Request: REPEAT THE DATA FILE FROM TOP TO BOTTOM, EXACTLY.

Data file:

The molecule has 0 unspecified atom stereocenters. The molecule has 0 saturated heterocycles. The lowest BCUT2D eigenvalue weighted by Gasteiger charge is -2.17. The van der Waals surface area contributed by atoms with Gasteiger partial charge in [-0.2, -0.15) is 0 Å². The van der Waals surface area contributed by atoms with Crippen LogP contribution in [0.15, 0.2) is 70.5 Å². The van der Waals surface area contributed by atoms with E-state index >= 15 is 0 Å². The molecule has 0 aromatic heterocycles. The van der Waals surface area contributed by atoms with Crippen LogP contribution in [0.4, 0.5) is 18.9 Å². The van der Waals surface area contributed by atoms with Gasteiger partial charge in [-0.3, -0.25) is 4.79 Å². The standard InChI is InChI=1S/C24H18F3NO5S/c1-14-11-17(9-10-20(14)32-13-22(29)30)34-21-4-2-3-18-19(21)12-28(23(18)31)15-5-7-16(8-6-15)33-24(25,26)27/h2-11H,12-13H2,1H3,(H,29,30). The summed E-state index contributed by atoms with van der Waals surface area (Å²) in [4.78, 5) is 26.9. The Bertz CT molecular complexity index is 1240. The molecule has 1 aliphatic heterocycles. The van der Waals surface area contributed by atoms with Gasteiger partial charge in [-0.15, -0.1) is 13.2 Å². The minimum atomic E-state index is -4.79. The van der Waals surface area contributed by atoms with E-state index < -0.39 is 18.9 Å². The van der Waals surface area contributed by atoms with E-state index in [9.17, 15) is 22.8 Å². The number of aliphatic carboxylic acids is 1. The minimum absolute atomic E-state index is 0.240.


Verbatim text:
The molecule has 0 unspecified atom stereocenters. The molecule has 0 saturated heterocycles. The lowest BCUT2D eigenvalue weighted by Gasteiger charge is -2.17. The van der Waals surface area contributed by atoms with Gasteiger partial charge in [-0.2, -0.15) is 0 Å². The van der Waals surface area contributed by atoms with Crippen LogP contribution in [0.15, 0.2) is 70.5 Å². The van der Waals surface area contributed by atoms with E-state index >= 15 is 0 Å². The molecule has 0 aromatic heterocycles. The van der Waals surface area contributed by atoms with Crippen LogP contribution in [0.4, 0.5) is 18.9 Å². The van der Waals surface area contributed by atoms with Gasteiger partial charge in [-0.3, -0.25) is 4.79 Å². The standard InChI is InChI=1S/C24H18F3NO5S/c1-14-11-17(9-10-20(14)32-13-22(29)30)34-21-4-2-3-18-19(21)12-28(23(18)31)15-5-7-16(8-6-15)33-24(25,26)27/h2-11H,12-13H2,1H3,(H,29,30). The summed E-state index contributed by atoms with van der Waals surface area (Å²) in [4.78, 5) is 26.9. The Bertz CT molecular complexity index is 1240. The molecule has 1 aliphatic heterocycles. The van der Waals surface area contributed by atoms with Gasteiger partial charge in [-0.15, -0.1) is 13.2 Å². The minimum atomic E-state index is -4.79. The van der Waals surface area contributed by atoms with E-state index < -0.39 is 18.9 Å². The van der Waals surface area contributed by atoms with E-state index in [9.17, 15) is 22.8 Å². The number of aliphatic carboxylic acids is 1. The minimum absolute atomic E-state index is 0.240.